Aug 19, 2016Putting Pedal to the Medal
Training acceleration in athletes is a critical component to their on-field success. Alex Harrison at Volt Performance Training believes there are three key components to focus on if you want to ensure that your athletes can get to top speed quickly.
Acceleration is about applying a high level of force to mass over time. So athletes who can generate force are going to be able to maximize their acceleration. In order to help your athletes do this, strength training is critical. “The importance of this absolutely cannot be understated,” Harrison writes. “If you want to run faster, you must get stronger while gaining minimal weight. End of story.”
But acceleration won’t be maximized unless that force is properly applied. Athletes need to ensure they are spending most of their time pushing off in long, forceful strides, and getting their feet down as quickly as possible. That’s why, Harrison writes, you should stress to your athletes the importance of practicing their technique. Here are the key components:
Forward lean: Although the amount of lean can vary based on the strength of the athlete, Harrison writes that a “strong athlete with good technique will have a lean of about 45 degrees or slightly less during the initial two or three steps,” and that most sprinters “should have lean angles of 45-55 degrees, depending on their strength-to-weight and power-to-weight ratio.” However, for athletes with limited strength training experience, that number should be between 55 and 70 degrees.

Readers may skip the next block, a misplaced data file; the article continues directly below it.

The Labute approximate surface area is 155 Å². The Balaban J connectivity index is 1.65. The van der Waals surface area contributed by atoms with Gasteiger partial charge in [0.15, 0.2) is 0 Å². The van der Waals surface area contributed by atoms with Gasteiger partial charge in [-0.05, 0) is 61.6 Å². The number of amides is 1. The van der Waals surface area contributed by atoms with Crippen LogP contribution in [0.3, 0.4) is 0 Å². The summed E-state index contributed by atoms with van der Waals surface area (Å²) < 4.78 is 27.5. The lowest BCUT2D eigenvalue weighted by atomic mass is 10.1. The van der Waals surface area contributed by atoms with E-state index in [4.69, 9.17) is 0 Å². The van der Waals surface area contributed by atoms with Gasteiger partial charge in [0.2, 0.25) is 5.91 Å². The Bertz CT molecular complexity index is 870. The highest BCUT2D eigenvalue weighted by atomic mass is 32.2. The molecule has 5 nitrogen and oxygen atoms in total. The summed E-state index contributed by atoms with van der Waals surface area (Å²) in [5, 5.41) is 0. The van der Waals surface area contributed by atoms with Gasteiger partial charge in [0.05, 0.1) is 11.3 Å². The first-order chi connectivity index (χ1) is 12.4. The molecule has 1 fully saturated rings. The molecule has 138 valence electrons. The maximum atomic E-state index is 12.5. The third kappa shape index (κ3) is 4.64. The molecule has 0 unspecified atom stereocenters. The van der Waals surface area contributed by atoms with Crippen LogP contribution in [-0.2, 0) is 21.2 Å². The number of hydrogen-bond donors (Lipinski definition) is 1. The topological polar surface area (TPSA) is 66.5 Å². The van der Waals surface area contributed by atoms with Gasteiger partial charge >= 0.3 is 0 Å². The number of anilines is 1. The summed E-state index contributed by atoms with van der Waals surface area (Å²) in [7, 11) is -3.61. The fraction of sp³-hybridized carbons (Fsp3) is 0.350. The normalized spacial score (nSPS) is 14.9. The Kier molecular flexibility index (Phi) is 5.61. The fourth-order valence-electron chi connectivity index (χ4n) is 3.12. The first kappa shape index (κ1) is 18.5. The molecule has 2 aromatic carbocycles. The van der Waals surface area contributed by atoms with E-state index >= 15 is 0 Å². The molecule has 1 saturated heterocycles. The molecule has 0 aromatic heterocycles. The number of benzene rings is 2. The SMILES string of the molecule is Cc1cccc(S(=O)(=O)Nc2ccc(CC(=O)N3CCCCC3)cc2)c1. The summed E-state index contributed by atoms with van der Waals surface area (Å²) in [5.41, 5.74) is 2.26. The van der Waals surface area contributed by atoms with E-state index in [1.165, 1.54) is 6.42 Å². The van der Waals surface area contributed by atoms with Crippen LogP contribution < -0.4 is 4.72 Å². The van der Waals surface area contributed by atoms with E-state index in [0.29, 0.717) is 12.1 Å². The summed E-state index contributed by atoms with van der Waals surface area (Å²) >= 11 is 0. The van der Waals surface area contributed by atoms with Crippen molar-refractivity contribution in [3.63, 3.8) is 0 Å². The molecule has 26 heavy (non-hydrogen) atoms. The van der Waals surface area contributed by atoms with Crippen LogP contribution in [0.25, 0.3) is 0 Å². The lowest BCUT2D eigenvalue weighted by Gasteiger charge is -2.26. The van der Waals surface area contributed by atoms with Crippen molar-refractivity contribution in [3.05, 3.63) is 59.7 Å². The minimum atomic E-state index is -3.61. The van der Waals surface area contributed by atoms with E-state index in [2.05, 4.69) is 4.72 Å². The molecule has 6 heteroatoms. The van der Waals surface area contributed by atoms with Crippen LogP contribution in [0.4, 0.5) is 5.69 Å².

Limb action: When it comes to the legs, low heel action is critical. This can be achieved by swinging forward at the hip and keeping the foot as low to the ground as possible. Also, because athletes should be trying to generate force backwards as hard and fast as possible, their leg action on the ground “should not be a patient one,” writes Harrison.
Arm action: In terms of the arms, they should swing forcefully backwards and forwards, in opposition to the leg action. “The arm action in acceleration should be more dramatic than in upright sprinting,” writes Harrison, “with each arm approaching the midline in front of the body during each swing, but not crossing it.”
Additionally, proper arm action results in the elbows opening and closing rapidly as the arms go backwards and forwards. However, Harrison cautions that the common coaching cue instructing athletes to keep their elbows at 90 degrees should not be taught when coaching acceleration. “Short arm actions like this encourage shorter ground contacts, which is very bad for accelerating,” he writes.
Finally, remember that regardless of the amount of force you generate, the less mass you’re trying to accelerate, the faster you’ll move. Therefore, Harrison writes, it’s critical to stress that “unless a sport requires the athlete to have excess mass for the purpose of competing against other athletes or heavy implements, chances are it’s better for your acceleration ability not to be heavy.”